Hadi Al-Amiri, the leader of Badr Organiation, does not want Al-Tamimi reelected. Nor does he want the Bani Tamim tribe to retain the position of governor. He is willing to give up Badr’s share in the position in exchange for Muthanna Al-Tamimi not winning. This is what happenedwhen he agreed to transfer the position from Badr to the State of Law Coalition. 

But Asaib Ahl al-Haq have their say, their guns, and their seats in Diyala, and are also against the reelection of Al-Tamimi, which they announced on more than one occasion. They went as far as to say that Muthanna Al-Tamimi, “after the tactics of threatening and buying off debts have failed,” is trying to direct the Sunni members of the provincial council to demand that the governor position fall under their influence. Asaib’s analysis of this matter is that Al-Tamimi is trying pressure the Shia street in Diyala, and intimidate them if he does not become governor. The position will then go to the Sunnis. But this analysis lacks accuracy, because the Sunni members have their own interests as well and are trying to play on a field that is not governed by the rules of fair play. 

“Muthanna Al-Tamimi is activating his assets in the street, and one of the strongest of those assets is the T’ais family. He uses them to intimidate his opponents when political negotiations reach a dead end,” said the anonymous source. According to this source, the situation of the T’ais House now serves Muthanna Al-Tamimi’s project, just as it serves the projects of others. “It is a family that does the dirty work on behalf of the political parties controlling the province, and has no legal cover, so they can be eliminated quickly when the need arises.” 

The sons of T’ais know this, and for that reason are looking for a greater source of support and a legal arrangement that guarantees they can defend themselves when the parties that employ them decide to abandon them, under any circumstances. This is why they are trying to knock on all the doors in Baghdad, while they break the locks in Diyala.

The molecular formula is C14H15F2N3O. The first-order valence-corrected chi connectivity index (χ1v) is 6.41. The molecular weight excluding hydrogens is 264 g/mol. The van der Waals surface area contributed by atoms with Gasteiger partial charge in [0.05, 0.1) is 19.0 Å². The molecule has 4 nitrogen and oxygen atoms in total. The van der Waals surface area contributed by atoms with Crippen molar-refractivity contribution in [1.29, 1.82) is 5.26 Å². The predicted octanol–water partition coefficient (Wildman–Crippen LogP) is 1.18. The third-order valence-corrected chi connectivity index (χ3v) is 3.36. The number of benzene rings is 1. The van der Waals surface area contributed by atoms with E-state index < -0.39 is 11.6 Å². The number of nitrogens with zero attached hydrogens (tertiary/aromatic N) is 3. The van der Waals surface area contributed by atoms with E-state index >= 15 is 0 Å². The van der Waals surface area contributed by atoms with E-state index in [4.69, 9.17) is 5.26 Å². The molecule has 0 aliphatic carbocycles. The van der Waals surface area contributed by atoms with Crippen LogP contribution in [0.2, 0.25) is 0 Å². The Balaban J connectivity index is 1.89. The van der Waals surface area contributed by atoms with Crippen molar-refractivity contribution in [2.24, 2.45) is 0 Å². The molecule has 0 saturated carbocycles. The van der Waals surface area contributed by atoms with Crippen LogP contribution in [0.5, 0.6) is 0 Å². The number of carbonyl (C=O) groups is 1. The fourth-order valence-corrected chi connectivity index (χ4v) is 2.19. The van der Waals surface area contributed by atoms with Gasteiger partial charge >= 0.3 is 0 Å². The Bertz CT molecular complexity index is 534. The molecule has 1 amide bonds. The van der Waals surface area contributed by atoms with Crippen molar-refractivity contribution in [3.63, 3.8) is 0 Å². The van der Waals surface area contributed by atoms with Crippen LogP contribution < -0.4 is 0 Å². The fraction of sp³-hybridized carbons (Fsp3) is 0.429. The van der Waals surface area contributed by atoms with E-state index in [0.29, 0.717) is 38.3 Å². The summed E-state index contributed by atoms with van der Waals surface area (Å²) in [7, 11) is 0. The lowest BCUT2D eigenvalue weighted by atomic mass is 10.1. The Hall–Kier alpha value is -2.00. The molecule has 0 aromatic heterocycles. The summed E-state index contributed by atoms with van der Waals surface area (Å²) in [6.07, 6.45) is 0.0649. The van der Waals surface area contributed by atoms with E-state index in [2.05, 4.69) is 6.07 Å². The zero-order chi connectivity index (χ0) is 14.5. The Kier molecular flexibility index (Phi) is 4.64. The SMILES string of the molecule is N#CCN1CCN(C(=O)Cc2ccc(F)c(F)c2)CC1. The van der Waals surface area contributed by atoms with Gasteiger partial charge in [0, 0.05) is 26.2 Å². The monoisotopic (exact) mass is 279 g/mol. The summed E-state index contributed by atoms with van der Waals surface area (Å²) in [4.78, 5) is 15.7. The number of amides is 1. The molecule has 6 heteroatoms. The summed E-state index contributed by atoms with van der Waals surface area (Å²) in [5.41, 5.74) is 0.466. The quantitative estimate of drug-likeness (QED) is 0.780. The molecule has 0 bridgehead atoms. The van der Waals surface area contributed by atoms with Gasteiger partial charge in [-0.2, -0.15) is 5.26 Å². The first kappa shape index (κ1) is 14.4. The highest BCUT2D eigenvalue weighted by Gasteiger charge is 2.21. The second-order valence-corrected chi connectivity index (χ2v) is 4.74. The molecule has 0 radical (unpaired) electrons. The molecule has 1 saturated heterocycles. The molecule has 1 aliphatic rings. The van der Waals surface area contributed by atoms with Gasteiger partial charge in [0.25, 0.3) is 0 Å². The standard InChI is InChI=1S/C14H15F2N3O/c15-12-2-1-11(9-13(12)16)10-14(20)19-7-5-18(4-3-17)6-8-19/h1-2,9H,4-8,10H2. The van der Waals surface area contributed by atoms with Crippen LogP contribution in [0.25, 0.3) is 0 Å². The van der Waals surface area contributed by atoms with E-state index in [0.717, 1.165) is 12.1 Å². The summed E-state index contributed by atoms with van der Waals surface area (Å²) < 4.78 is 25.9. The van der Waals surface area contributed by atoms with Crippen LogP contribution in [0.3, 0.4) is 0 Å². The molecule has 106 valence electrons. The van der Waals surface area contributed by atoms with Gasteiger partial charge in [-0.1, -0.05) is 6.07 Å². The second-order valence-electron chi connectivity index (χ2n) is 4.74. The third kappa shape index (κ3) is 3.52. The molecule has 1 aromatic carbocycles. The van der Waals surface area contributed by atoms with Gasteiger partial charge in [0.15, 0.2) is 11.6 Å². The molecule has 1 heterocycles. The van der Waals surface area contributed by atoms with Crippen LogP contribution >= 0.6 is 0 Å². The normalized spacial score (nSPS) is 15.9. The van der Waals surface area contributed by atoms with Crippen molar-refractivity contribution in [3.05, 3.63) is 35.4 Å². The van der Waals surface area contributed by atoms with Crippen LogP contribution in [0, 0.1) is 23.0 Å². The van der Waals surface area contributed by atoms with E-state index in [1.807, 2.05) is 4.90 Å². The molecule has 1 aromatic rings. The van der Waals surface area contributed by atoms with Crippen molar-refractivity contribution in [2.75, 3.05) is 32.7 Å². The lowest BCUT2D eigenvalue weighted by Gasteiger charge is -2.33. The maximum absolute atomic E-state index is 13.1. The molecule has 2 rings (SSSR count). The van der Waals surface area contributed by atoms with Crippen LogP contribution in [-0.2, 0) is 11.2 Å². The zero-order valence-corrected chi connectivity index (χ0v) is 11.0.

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In Diyala, a dispute that cannot be resolved by politics is often resolved with violence. This was what happened in mid-April 2024, when a convoy of armored SUV’s, packed with armed men and weapons, went to the homes of recently elected Diyala Provincial Council members to deliver a message threatening death and arson. This is what would happen if they did not vote for those that the T’ais family wanted in the positions of governor and head of the Diyala Provincial Council. 

Unpicking this dispute and sketching its context reveals the roots of the problem in Diyala. It reveals a province that is more complex than official statements, press conferences, and conversations on politics, economics, security, and society make it seem. From 2003 until now, criminal syndicates rule and maintain a tight grip on the security apparatus. How these militias’ actions and methods have developed, as over time they have become more powerful, influential and dominant, must also be taken into consideration. 

In late 2023 elections, seven political factions secured seats in the 15-seat local provincial council: the Diyalatna (Our Diyala) National Alliance (4 seats), the Taqaddum )Progress( Party (3 seats), the Siyada (Sovereignty) Party (3 seats), the Azm (Determination) Alliance (one seat), the Asas (Base) Alliance (1 seat), the Diyala Merit Alliance (2 seats), and the Patriotic Union of Kurdistan Party (1 seat). 

However, this septet is not just about seats. There are loyalties and secondary alliances determined by weaponry, resources, contracts, smuggling, drugs, and royalties. These, in turn, are controlled by influential families. Families that have multiple interests and loyalties, and work to benefit more than one side at the same time. Beit T’ais – the hero of this story – is one such family, and an ally of the most powerful man in Diyala, its former and present governor. The man who now manages the province’s affairs – and hopes to stay in that position – Muthanna Al-Tamimi.